And so, we have a wonderful beginning that counters the commercialism rampant in the neighborhood. The Magdalene delivers not only magic but some real adventure back into New York theater! The audience is invited to be part of the staging, which nicely reflects the reality that the collective consciousness is ready for the resurrection of Mary Magdalene, along with the face of the divine feminine in western culture.

In doing so, it applies some strong male logic to an intriguing, thoughtful and highly plausible story of Mary Magdalene's involvement with Jesus -- as erotic partner, disciple and the first to understand, from her vision in the tomb, that the love of Christ is found inside oneself. The play sheds light on the shadow she was cast into by effectively revealing the jealousy of Peter (Xander Chauncey) in her participation with the baptism and Jesus' treatment of her as equal partner. In some clever staging, it also produces the details of an obvious patriarchal pact that used her participation in the early church to condemn Jesus.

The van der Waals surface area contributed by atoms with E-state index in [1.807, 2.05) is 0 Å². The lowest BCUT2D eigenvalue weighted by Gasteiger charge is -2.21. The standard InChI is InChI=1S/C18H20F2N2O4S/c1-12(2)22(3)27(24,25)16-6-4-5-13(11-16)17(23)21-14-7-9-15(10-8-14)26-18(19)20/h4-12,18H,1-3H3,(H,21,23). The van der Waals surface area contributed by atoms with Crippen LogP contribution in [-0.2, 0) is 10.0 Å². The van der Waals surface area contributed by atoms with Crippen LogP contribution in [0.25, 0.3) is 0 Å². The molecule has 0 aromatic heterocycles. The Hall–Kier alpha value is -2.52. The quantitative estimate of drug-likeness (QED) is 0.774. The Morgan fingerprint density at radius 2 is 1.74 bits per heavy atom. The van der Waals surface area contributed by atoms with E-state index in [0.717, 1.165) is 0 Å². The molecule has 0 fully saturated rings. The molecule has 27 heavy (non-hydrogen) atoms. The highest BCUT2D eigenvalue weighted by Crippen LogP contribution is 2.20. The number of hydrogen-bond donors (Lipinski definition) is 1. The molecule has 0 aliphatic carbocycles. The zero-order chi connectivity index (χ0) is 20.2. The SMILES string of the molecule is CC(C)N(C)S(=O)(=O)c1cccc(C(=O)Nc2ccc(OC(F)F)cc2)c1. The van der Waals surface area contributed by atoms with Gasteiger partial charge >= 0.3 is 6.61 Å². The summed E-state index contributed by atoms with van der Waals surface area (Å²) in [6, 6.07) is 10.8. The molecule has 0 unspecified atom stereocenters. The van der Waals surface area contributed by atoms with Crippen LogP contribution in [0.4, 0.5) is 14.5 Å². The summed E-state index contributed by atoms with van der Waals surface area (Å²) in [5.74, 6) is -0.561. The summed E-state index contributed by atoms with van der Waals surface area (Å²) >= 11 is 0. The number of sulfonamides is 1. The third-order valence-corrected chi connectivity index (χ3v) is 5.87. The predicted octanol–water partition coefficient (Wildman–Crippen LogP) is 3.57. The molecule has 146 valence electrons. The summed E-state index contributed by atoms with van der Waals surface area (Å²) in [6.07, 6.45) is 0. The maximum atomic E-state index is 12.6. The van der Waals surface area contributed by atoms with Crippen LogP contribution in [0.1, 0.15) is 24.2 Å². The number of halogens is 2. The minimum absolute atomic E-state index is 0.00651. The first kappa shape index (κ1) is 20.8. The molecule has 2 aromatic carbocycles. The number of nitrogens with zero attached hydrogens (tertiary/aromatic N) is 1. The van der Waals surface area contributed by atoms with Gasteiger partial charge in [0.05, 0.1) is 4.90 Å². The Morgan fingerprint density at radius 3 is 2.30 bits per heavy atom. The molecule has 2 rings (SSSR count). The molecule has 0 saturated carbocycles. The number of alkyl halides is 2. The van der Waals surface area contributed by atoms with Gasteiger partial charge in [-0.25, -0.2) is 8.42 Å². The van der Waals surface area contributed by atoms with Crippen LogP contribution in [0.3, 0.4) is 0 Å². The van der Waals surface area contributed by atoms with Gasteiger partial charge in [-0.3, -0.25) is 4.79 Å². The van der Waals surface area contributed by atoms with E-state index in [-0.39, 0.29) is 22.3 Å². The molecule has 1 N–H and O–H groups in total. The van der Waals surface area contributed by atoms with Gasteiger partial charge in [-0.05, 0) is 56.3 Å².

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Lindsie Van Winkle as The Magdelene and Eugene Barry Hill as Pilates, brilliantly played like a TV show host

What begins with self-doubt ends in an affirming the identity of "The Magdalene" as stronghold for a (r)evolutionary form of theater that integrates sychronicities arising from the personal journey made universal in our time of paradigm leap. Rewriting history for real in St. Clements Church by inviting the audience as co-conspirators in hiding the gospel on sacred ground so it one day may be uncovered to the rejoicing of humanity.

And so it has: rewriting the patriarchal myth ruling the Age of Pisces is the best and only way to get the Myth of Eternal Return right this time, as Starbird would say, for the Age of Aquarius.

The Magdalene: A Musical Play is rousing and enjoyable musical theater as well as illuminating the dark shadows of the Christian liturgy. It may not satisfy everyone's 21st century notion of a reconfigured Mary and Jesus, but it is certainly a (r)evolutionary manner of igniting new dialogue about a post-patriarchal paradigm of equal partnership!

"The Magdalene: A Musical Play" is at the Theater at St. Clements, 423 West 46th Street in New York City.

All photos by Peter Zielenski, courtesy of Emerald Green Productions and Angelo Fraboni Productions